Beyond the Book: Background information when reading A Long, Long Time Ago and Essentially True

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A Long, Long Time Ago and Essentially True

by Brigid Pasulka

A Long, Long Time Ago and Essentially True by Brigid Pasulka
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  • First Published:
    Aug 2009, 320 pages
    Paperback:
    May 2010, 368 pages

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Book Reviewed by:
Kim Kovacs

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Baba Yaga
In A Long, Long Time Ago…And Essentially True, one of the main characters, Beata, is constantly referred to by the nickname "Baba Yaga."

Baba Yaga is a popular figure in Slavic folk tales (Slavic language map). Also known as the "Old Woman of Autumn," her origins can be traced back to the ancient Slavic goddesses of birth and death. The derivation of her name is not clear: "baba," is an abbreviated form of the word "babushka," the Slavic term for an old woman or grandmother; but the origins of "Yaga," are more muddy - possibly it is a corruption of "yagat" (to abuse or find fault), possibly it is from a Proto-Slavic word meaning lazybones, or it could simply be a diminutive of the Slavic name Jadwiga (a Polish variation of the German name Hedwig).


A powerful witch, she's generally depicted as a hideous crone, with a long, warty nose, dirty, stringy hair, and steel teeth that make a fearsome noise when she gnashes them. Her mode of transport is a giant mortar, which she steers with a pestle in one hand, while in the other she carries a broom to sweep away her tracks. She is sometimes considered a source of wisdom, but more often the tales refer to her as someone who kidnaps and eats children.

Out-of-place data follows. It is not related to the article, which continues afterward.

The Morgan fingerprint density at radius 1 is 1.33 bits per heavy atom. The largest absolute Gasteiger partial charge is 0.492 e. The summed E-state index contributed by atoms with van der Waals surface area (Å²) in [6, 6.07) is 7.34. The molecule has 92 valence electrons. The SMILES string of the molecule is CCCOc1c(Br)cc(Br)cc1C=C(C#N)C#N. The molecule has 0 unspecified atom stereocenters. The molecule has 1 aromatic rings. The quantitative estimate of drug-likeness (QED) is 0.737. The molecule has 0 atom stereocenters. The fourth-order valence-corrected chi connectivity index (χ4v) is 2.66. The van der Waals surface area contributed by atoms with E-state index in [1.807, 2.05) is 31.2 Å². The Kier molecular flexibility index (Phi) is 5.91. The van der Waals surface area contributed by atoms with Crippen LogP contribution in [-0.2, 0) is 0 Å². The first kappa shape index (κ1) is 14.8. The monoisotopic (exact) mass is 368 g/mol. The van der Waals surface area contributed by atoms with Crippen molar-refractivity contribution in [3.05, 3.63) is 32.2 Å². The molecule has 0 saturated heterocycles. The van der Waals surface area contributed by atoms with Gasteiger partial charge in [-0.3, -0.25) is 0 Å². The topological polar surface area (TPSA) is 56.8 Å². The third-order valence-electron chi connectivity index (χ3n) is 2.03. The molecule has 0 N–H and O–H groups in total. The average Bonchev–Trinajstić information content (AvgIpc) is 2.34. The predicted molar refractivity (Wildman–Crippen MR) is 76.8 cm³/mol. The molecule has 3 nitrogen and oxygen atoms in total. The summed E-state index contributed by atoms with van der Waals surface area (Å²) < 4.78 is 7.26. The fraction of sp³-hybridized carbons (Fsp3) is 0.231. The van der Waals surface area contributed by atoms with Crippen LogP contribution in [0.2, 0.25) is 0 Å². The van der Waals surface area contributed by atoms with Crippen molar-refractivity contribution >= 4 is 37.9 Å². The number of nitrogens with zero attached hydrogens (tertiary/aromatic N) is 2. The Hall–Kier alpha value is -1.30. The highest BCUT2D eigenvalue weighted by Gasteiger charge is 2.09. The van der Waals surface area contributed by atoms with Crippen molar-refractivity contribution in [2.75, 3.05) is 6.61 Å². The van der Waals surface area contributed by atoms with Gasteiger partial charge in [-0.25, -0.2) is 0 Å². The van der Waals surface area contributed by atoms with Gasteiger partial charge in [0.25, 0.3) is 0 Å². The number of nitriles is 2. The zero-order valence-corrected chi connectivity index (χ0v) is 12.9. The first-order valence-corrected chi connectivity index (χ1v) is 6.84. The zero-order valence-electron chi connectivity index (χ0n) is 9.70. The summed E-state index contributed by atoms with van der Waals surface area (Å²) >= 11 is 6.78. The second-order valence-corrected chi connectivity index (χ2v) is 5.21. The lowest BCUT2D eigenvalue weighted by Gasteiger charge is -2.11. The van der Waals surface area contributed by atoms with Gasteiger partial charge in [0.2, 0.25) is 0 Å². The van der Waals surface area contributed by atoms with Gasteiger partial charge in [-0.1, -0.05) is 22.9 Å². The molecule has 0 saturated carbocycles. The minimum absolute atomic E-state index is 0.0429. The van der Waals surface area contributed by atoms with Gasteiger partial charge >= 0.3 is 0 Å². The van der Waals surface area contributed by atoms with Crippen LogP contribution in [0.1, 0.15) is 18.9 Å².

Baba Yaga's residence is a small hut on chicken's legs that dances around at will. It has no visible doors or windows. Anyone seeking to enter must say, "Turn your back to the forest and your front to me," at which point the hut rotates and lowers to allow entry. Baba Yaga herself frequently enters via the chimney. The hut is surrounded by a fence of human bones topped by skulls. Interestingly, although the house on chicken legs sounds like the stuff of pure fantasy, it is possible that it is an interpretation of a type of construction popular among the nomadic hunters of Siberia which is designed to protect supplies from animals during long periods of absence. The doorless and windowless cabin is built on the stumps of two or more closely grown trees. As you can see from the illustration - the spreading roots of the trees do give the impression of chicken legs!

Various servants appear in the tales. In many, Baba Yaga commands three horsemen: White (dawn), Red (noon) and Black (twilight). She's also said to have invisible servants who cook and clean for her, although in some stories her servants are various animals and inanimate objects.

The most common Baba Yaga story concerns a young woman who is sent to Baba Yaga under false pretenses by her evil stepmother. In both instances, the witch gives the girl impossible tasks to complete, hoping that she'll fail and that she'll then be able to eat the girl for dinner. In one version, the girl consults a magical doll that her mother gave her on her deathbed, which helps her make prudent decisions and therefore survive the encounter (read a version of the story). In the other (which is believed to be a later Christianized version) the girl shows compassion for Baba Yaga's servants (giving ham to a cat, cheese to a mouse and breadcrumbs to a bird), which then reciprocate by helping her escape. (In some regions, this latter tale features two children – a boy and a girl – the precursor of the German fairy tale "Hansel and Gretel.") The stories are told to children to discourage them from straying too far from home. The first also encourages children to listen to their intuition, while the second promotes being kind to others.

Article by Kim Kovacs

This article was originally published in October 2009, and has been updated for the May 2010 paperback release. Click here to go to this issue.

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